He said he was hired by Everett Freeman and the tribal council in 2001. Both Crosby and Lohse produced employment contracts indicating they were granted $5 million lines of credit “to either be paid, forgiven or extended” after 2020 if they negotiated a compact with the state for casino gambling.
Crosby said money he used for his house and cars came from the line of credit, and that he intended to repay it unless the tribe voted to forgive the debt. “I did buy the gold for the tribe,” he said. Both the gold and the jet are being kept in a safe place after Andrew Freeman’s faction broke into the tribal offices at 2 a.m. one morning and “hauled everything out,” Crosby said.
Crosby said he’s made a lot of money for the tribe. “We’ve distributed $74.5 million since the casino opened,” he said.
He said the current dispute was triggered when he and Lohse wouldn’t give Andy Freeman money to buy a third house.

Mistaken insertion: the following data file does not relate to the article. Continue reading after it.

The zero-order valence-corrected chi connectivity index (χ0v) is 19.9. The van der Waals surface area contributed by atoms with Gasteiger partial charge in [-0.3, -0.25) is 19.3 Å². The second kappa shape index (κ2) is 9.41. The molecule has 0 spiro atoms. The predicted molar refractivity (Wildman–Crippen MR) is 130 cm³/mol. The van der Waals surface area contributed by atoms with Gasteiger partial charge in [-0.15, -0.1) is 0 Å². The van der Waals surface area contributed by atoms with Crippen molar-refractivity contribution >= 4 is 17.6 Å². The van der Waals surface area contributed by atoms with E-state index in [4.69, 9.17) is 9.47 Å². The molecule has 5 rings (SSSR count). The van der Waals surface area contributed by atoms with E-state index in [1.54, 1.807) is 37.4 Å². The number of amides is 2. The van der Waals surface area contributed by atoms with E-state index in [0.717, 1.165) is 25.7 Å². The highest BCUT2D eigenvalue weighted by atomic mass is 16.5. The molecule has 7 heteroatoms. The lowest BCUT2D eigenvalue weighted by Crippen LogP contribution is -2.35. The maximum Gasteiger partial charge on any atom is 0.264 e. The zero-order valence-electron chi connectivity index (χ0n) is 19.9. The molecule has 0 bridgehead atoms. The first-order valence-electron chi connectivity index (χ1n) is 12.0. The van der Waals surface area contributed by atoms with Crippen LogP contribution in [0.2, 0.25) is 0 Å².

Freeman responded that he never asked them for money to buy a house. “Put me on a lie detector test,” he said.
Lohse, who met with President Barack Obama in 2009 to promote tribal businesses, said her family can trace its lineage back to Ben Henthorne, who appears as a tribal member in the 1918 census. She said most of her trips on the tribal jet were to visit the tribe’s business interests in Texas, Colorado and Georgia, and she accused Freeman’s attorneys of trying to drive a wedge between her council and the tribe for their own interests.
For now, it appears the standoff will continue. One of Freeman’s attorneys, Richard Verri, said he has appealed Burdick’s cease and desist order. Until the appeal is decided, the order has “zero effect,” he said.
Verri said the appeal will go to BIA Regional Director Amy Dutschke, whose ruling will be subject to another appeal that will be stayed until the Interior Board of Indian Appeals rules. Even that decision is subject to appeal before a federal court.
“Those appeals sometimes take a decade,” he said.
Call The Bee’s Stephen Magagnini, (916) 321-1072. Pete Basofin contributed to this report.